Shirley Jackson was born in California in 1916. When her short story The Lottery was first published in The New Yorker in 1948, readers were so horrified they sent her hate mail; it has since become one of the most iconic American stories of all time. Her first novel, The Road Through the Wall, was published in the same year and was followed by five more: Hangsaman, The Bird's Nest, The Sundial, The Haunting of Hill House and We Have Always Lived in the Castle, widely seen as her masterpiece. In addition to her dark, brilliant novels, she wrote lightly fictionalized magazine pieces about family life with her four children and her husband, the critic Stanley Edgar Hyman. Shirley Jackson died in her sleep in 1965 at the age of 48.show more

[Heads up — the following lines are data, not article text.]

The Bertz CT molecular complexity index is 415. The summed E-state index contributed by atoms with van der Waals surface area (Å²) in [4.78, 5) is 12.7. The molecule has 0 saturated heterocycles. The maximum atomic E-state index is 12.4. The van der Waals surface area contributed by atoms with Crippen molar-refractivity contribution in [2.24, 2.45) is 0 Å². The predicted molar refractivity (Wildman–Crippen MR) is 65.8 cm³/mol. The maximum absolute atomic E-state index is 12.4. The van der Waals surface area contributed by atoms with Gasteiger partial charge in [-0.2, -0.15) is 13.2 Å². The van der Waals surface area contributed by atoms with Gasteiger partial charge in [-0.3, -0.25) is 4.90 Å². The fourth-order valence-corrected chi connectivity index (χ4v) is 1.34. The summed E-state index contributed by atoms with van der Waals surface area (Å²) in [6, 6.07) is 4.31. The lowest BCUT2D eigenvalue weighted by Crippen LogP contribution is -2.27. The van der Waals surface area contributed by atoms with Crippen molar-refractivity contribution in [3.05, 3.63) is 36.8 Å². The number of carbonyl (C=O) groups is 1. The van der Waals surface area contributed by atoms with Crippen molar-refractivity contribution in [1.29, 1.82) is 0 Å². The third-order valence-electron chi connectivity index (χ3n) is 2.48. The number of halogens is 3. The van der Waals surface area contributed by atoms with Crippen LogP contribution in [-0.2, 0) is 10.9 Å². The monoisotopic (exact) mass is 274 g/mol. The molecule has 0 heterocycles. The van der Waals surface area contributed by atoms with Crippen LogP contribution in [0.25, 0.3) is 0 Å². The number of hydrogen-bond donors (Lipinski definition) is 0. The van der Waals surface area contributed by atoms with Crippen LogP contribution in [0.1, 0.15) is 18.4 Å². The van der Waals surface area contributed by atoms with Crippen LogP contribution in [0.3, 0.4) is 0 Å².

Review Text

Her greatest book ... at once whimsical and harrowing, a miniaturist's charmingly detailed fantasy sketched inside a mausoleum ... Through depths and depths and bloodwarm depths we fall, until the surface is only an eerie gleam high above, nearly forgotten; and the deeper we sink, the deeper we want to go Donna Tarttshow more

Rating details

53,872 ratings
4.04 out of 5 stars
5 36% (19,337)
4 39% (21,235)
3 19% (10,217)
2 4% (2,408)
1 1% (675)

Our customer reviews